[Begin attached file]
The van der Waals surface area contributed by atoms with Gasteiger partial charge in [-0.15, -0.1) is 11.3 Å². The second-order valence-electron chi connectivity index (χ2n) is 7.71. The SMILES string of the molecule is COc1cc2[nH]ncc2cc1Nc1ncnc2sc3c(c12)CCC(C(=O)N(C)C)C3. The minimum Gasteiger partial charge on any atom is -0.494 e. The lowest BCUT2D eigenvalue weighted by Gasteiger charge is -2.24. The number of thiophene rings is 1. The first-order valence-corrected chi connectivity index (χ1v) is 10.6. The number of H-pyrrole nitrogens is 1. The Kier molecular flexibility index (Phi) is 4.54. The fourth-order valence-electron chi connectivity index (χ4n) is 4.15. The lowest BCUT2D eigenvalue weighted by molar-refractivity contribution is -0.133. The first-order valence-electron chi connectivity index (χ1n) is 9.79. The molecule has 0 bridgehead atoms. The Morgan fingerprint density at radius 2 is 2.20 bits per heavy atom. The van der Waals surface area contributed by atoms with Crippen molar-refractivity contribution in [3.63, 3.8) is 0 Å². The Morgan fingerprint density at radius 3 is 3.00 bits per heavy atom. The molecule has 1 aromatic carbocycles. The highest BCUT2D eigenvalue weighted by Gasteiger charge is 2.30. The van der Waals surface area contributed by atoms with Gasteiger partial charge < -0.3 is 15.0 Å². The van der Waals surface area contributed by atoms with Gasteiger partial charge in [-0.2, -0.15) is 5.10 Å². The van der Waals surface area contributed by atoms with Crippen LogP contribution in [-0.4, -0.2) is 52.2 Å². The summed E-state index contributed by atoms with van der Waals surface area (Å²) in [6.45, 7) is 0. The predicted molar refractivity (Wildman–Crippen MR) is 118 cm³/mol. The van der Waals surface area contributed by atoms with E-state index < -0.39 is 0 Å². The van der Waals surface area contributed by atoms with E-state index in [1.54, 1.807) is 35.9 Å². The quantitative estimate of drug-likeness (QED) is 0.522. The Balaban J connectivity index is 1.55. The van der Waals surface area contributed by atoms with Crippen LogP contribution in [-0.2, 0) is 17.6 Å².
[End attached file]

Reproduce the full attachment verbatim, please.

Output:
The van der Waals surface area contributed by atoms with Gasteiger partial charge in [-0.15, -0.1) is 11.3 Å². The second-order valence-electron chi connectivity index (χ2n) is 7.71. The SMILES string of the molecule is COc1cc2[nH]ncc2cc1Nc1ncnc2sc3c(c12)CCC(C(=O)N(C)C)C3. The minimum Gasteiger partial charge on any atom is -0.494 e. The lowest BCUT2D eigenvalue weighted by Gasteiger charge is -2.24. The number of thiophene rings is 1. The first-order valence-corrected chi connectivity index (χ1v) is 10.6. The number of H-pyrrole nitrogens is 1. The Kier molecular flexibility index (Phi) is 4.54. The fourth-order valence-electron chi connectivity index (χ4n) is 4.15. The lowest BCUT2D eigenvalue weighted by molar-refractivity contribution is -0.133. The first-order valence-electron chi connectivity index (χ1n) is 9.79. The molecule has 0 bridgehead atoms. The Morgan fingerprint density at radius 2 is 2.20 bits per heavy atom. The van der Waals surface area contributed by atoms with Crippen molar-refractivity contribution in [3.63, 3.8) is 0 Å². The Morgan fingerprint density at radius 3 is 3.00 bits per heavy atom. The molecule has 1 aromatic carbocycles. The highest BCUT2D eigenvalue weighted by Gasteiger charge is 2.30. The van der Waals surface area contributed by atoms with Gasteiger partial charge < -0.3 is 15.0 Å². The van der Waals surface area contributed by atoms with Gasteiger partial charge in [-0.2, -0.15) is 5.10 Å². The van der Waals surface area contributed by atoms with Crippen LogP contribution in [-0.4, -0.2) is 52.2 Å². The summed E-state index contributed by atoms with van der Waals surface area (Å²) in [6.45, 7) is 0. The predicted molar refractivity (Wildman–Crippen MR) is 118 cm³/mol. The van der Waals surface area contributed by atoms with E-state index < -0.39 is 0 Å². The van der Waals surface area contributed by atoms with E-state index in [1.54, 1.807) is 35.9 Å². The quantitative estimate of drug-likeness (QED) is 0.522. The Balaban J connectivity index is 1.55. The van der Waals surface area contributed by atoms with Crippen LogP contribution in [-0.2, 0) is 17.6 Å².